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Alternative Dispute Resolution

Alternative dispute resolution (ADR) refers to an informal process for deciding civil disputes outside of the courtroom. The two main forms of ADR are mediation and arbitration. Any type of civil dispute, including product liability actions, contract suits, and probate cases, can be mediated or arbitrated.


Mediation can be used to resolve a dispute before a lawsuit is filed or immediately after a suit is filed. Mediation is a voluntary process. Both sides in the dispute and their attorneys meet informally with an independent third party (mediator), who attempts to help the parties reach a settlement of their dispute. The mediator does not decide the case but assists both sides in exploring issues and possible compromises. If the parties reach a settlement, a written agreement is signed by the parties. If no settlement is reached, the parties can agree to submit their dispute to binding arbitration. The main advantages of mediation are that it is quicker and less expensive than a lawsuit.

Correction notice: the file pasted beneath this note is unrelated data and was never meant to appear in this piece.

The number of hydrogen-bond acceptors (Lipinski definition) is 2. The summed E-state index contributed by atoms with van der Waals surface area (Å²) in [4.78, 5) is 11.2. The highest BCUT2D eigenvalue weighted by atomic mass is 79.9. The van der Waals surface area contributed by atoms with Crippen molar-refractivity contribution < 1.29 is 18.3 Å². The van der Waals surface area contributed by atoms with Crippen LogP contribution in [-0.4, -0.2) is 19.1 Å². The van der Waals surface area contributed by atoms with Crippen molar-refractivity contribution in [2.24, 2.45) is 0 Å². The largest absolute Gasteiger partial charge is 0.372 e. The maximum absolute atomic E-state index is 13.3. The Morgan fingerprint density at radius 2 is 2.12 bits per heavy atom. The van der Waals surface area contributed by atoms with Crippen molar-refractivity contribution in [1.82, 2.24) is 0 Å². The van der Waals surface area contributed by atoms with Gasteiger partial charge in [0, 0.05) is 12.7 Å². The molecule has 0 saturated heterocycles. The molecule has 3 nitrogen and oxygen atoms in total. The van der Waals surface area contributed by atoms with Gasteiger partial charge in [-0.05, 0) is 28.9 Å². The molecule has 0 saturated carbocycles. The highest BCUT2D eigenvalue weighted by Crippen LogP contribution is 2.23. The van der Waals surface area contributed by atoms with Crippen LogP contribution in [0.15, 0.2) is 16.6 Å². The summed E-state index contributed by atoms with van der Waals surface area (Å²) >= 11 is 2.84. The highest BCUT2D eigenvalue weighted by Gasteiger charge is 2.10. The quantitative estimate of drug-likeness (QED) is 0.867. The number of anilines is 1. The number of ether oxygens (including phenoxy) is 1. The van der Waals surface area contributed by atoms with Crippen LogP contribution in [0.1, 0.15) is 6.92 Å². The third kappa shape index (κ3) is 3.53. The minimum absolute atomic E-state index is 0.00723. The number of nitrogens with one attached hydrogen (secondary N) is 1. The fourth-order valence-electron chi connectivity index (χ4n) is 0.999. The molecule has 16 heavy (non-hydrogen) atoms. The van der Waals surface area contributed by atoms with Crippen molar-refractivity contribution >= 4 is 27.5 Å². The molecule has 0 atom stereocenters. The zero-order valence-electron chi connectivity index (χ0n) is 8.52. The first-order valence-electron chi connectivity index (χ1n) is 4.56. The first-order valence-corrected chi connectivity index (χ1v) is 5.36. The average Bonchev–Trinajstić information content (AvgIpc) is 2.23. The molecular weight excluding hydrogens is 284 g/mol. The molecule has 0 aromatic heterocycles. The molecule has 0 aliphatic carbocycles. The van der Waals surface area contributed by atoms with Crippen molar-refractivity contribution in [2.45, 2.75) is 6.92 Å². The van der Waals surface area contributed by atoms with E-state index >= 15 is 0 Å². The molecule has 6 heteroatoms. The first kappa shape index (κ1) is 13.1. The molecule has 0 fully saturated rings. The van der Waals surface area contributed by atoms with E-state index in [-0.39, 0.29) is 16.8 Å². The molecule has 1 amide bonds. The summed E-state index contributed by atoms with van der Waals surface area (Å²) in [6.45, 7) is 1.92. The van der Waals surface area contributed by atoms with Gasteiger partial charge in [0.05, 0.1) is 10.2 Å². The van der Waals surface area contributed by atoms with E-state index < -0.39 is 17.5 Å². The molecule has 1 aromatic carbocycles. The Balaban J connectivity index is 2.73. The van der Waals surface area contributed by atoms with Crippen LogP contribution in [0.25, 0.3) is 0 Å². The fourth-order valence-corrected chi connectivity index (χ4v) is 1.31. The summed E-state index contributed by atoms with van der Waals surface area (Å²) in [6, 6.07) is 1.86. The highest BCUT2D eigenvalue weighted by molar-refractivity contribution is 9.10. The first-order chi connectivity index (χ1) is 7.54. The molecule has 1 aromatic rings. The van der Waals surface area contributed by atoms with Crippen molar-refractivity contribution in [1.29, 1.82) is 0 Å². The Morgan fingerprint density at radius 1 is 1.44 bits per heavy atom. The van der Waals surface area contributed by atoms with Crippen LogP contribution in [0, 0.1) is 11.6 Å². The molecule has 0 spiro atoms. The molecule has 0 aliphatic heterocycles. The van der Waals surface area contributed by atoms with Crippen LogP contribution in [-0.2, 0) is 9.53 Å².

Contracts often include arbitration clauses, which provide that the parties to the contract will submit any dispute to arbitration. Arbitration can also be ordered by a court. Arbitration is conducted by a single arbitrator or by a panel of arbitrators. The arbitrator holds a hearing which is less formal than a trial, listens to the evidence, and makes a decision. An arbitration award can be reviewed by the court for fraud or duress. The court can also review the award to determine if the arbitrator exceeded his or her powers.

Copyright 2012 LexisNexis, a division of Reed Elsevier Inc.

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